Everyone's talking about the recent release of Firefox 16, but Mozilla's prepping a way for the web to get even more social come the eventual launch of Firefox 17.
According to the company, Firefox Beta (that's the beta version of Firefox 17) will incorporate a new "Social API" — allowing developers to, "integrate social services into the browser in a way that is meaningful and helpful to users," writes Mozilla.
"As services integrate with Firefox via the Social API sidebar, it will be easy for you to keep up with friends and family anywhere you go on the Web without having to open a new Web page or switch between tabs. You can stay connected to your favorite social network even while you are surfing the Web, watching a video or playing a game," describes the company.
Facebook's serving as one of the first test subjects for Mozilla's social ambitions, as the company plans to work the Facebook Messaging service into the Mozilla browser by way of the API. In theory - and similar to Mozilla's older "Firefox Share" feature - it will allow users to send and receive Facebook messages without actually having to be on Facebook's main site.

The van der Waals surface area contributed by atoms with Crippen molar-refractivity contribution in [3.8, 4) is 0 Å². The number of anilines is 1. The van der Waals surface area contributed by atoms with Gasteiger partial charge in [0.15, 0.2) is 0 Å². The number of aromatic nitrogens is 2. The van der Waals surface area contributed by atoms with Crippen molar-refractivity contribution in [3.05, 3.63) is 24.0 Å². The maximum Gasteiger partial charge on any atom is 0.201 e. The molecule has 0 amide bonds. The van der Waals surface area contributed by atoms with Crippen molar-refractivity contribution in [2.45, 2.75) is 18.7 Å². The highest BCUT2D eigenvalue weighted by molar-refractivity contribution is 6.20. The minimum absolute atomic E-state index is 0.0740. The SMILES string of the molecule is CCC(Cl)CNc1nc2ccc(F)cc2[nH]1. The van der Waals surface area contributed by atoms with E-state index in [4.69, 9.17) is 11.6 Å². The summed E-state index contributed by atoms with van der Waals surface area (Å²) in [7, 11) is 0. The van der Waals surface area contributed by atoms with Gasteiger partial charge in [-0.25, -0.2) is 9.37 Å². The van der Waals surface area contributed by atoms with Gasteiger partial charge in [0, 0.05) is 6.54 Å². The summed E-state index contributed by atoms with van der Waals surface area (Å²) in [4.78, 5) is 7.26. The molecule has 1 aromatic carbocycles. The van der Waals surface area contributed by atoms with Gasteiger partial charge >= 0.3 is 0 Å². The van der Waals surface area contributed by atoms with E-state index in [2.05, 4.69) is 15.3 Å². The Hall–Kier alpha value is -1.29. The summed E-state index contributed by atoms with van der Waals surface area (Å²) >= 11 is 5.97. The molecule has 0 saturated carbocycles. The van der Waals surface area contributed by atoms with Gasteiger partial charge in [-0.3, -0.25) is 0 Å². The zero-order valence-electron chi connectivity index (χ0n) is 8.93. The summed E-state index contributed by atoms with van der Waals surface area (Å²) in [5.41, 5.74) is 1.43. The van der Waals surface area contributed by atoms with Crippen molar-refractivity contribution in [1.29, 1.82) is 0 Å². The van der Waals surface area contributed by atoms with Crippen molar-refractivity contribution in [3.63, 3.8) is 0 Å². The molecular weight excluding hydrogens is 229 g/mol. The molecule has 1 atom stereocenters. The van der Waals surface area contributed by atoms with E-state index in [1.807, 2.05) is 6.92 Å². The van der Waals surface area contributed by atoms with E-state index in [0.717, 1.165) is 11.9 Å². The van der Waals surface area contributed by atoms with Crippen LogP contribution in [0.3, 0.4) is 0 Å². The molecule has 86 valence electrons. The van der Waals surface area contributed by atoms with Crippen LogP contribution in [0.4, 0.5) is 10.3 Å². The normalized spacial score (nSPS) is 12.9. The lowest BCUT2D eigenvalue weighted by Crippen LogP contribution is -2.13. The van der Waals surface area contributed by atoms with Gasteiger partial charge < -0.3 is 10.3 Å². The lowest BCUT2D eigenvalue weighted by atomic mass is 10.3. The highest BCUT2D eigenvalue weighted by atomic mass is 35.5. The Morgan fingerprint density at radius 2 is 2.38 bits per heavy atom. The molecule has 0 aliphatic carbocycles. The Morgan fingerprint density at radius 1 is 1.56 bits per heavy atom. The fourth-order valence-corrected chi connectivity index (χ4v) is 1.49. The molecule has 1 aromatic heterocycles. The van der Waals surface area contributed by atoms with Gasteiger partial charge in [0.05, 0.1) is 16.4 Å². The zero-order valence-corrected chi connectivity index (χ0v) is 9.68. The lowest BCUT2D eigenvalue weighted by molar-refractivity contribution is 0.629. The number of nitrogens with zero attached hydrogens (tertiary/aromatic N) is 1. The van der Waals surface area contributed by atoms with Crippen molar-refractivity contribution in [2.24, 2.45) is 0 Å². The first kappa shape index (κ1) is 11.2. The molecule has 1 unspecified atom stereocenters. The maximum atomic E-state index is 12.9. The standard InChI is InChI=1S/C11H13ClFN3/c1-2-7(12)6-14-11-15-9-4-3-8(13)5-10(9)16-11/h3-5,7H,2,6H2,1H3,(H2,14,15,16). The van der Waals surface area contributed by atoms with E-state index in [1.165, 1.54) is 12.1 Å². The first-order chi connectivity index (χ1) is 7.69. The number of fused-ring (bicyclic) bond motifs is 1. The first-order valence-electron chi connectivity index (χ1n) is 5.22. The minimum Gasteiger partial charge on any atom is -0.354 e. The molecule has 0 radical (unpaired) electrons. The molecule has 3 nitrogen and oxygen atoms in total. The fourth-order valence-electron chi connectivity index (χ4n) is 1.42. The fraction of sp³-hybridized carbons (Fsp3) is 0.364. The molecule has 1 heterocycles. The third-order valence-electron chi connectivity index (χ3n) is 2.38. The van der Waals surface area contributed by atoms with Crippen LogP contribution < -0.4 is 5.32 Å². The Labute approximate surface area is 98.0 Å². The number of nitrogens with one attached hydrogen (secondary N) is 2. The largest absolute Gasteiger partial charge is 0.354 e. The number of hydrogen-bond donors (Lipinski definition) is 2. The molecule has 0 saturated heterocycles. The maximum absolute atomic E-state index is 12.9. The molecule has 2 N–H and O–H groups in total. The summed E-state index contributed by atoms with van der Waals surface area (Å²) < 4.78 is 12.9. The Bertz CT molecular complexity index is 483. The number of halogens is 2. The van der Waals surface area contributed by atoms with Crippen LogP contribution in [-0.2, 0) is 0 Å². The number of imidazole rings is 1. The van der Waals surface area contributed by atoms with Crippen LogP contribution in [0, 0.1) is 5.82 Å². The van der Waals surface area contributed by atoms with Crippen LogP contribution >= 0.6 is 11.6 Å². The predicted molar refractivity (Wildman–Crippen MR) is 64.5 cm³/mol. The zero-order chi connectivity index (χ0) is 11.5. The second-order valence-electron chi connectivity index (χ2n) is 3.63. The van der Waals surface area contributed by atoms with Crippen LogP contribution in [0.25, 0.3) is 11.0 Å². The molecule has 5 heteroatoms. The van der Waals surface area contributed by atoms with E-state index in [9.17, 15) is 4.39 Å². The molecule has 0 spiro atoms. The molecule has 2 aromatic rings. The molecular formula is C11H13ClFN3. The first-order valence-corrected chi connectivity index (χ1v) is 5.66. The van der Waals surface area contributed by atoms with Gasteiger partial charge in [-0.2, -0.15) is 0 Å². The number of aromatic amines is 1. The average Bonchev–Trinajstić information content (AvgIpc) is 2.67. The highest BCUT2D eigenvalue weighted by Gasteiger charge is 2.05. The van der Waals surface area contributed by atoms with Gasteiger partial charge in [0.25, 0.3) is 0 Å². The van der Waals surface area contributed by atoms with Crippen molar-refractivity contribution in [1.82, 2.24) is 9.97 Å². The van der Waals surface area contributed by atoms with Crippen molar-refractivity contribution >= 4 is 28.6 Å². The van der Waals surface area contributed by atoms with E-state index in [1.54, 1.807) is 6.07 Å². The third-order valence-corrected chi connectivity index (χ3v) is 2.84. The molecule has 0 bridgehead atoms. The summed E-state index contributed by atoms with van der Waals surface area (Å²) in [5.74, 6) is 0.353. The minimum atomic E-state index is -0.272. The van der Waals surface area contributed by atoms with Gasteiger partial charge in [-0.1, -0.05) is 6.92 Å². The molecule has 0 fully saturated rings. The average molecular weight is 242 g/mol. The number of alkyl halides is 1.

Ultimately, however, Mozilla's aims are a bit broader than just dumping Twitter, or a Facebook news feed, into a sidebar within Firefox. The company envisions a future where developers will be able to integrate email, financial information, daily news, and other applications into the browser as a result of its Social API.
If Mozilla's plans sound familiar, it's because they're a bit of a head nod to older social-centric browsers like Flock which, at one time, jumped between using Firefox and Google's Chrome as a base for its bevy of social add-ons. Flock aficionados could access Facebook, Twitter, and YouTube via a built-in sidebar, giving them the opportunity to post updates, watch media, and enjoy a livestream of their friends' lives while simultaneously surfing the web. Additionally, Flock incorporated a feature similar to Firefox Share, where users could easily send links to Facebook or Twitter via a button directly within the browser itself.
With Flock currently in, 'The rumours of my death have been greatly exaggerated' mode - in other words, it's coming back, but there's no indication as to when or in what format - it looks like Firefox is going to be the next browser to carry the social flag forward on the web. It'll be interesting to see how Mozilla manages to balance features and information with user-friendliness and a desire to have a clean, clutter-free UI.